Regulatory Cooperation Council
The Canada-U.S. Regulatory Cooperation Council (RCC) is another well-established forum created outside of NAFTA that reduces red tape by removing regulatory duplication between the two countries. Mexico is the only other country that has an RCC with the U.S. This gives Canadian – and Mexican – firms a significant advantage over foreign competitors in the U.S. market. While Canada’s proposal to include requirements for a body similar to the RCC in NAFTA has not (yet) been accepted by the U.S., there are no indications that the U.S. is considering leaving the Canada-U.S. RCC.
World Trade Organization Dispute Settlement Mechanism
Under NAFTA, any participant country can request a binational panel to review a decision made by another NAFTA country regarding countervailing and antidumping duties. For example, Canada recently launched a NAFTA panel request in response to the U.S. imposing both countervailing and antidumping duties averaging 20 per cent combined on Canadian softwood lumber exports to the U.S. If the U.S. were no longer a part of NAFTA, Canada would not be able to appeal the U.S. duties through a NAFTA panel.
However, the World Trade Organization (WTO), the organization that governs global trade, also has a dispute settlement mechanism. Canada and the U.S. are both members of the WTO, so even if the U.S. withdraws from NAFTA, Canada will still have access to a dispute settlement process that is outside the U.S. domestic court system to fight U.S. trade action against Canadian exports.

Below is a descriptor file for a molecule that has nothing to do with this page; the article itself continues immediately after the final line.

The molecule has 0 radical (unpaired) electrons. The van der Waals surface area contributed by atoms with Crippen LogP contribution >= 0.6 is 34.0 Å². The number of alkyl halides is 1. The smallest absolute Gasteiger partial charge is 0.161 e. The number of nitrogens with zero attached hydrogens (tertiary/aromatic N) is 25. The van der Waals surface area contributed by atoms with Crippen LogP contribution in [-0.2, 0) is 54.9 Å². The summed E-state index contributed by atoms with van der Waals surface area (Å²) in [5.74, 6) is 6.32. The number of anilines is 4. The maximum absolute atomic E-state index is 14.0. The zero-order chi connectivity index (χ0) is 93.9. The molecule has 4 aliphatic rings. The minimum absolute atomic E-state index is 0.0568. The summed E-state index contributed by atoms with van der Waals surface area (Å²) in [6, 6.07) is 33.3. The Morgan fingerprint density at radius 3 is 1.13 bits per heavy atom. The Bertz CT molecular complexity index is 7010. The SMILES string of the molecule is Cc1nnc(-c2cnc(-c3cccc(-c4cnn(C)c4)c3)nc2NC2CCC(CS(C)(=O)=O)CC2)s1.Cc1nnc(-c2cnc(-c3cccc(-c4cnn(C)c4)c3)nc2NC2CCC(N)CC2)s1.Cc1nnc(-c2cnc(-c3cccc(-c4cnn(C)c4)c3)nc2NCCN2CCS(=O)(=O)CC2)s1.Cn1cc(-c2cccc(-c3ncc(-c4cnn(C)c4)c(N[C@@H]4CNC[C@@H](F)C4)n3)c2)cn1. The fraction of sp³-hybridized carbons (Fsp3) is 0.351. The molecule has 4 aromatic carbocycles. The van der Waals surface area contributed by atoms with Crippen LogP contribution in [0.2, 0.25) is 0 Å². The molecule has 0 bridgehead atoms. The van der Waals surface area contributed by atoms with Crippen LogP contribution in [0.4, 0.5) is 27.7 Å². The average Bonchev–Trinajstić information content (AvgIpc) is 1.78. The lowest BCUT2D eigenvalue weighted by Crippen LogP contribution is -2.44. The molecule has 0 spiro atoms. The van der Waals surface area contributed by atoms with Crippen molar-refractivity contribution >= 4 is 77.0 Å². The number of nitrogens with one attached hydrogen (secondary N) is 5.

Sub-national (province-to-state) engagement is another advantage we enjoy over other countries – even Mexico to some degree. Western Canadian premiers participate in forums such as the Western Governors’ Association and the Pacific NorthWest Economic Region (PNWER), which can help mitigate, or sometimes even prevent, trade irritants. For the small and medium businesses that dominate the Canadian economy, the ability of a premier, a provincial minister or an MLA to get a governor, mayor or state house speaker on the phone is far more important than calling Washington, D.C. and being put on hold behind other embassies in the U.S. capital. This has been a good tool in the past on issues including COOL (country of origin labelling) and Buy American, and will be especially critical if the U.S. leaves NAFTA.
Canada’s geographic proximity to the U.S. is another advantage that is not going anywhere (an advantage only Mexico shares with us). And, Canada is consistently ranked as the country Americans like the most.
The U.S. is going to be our major trade partner for the foreseeable future, no matter what happens to NAFTA. Many export competitiveness initiatives, which give Canadian companies an advantage in the U.S. market over competitors from other countries, won’t be affected even if we lose our trade deal with the Americans.
If the U.S. withdraws from NAFTA, Canada will not go from having privileged access to the U.S. market to being disadvantaged. We will go from being privileged to being less privileged – but still better off than any other country that trades with the U.S.
– Naomi Christensen is senior policy analyst at the Canada West Foundation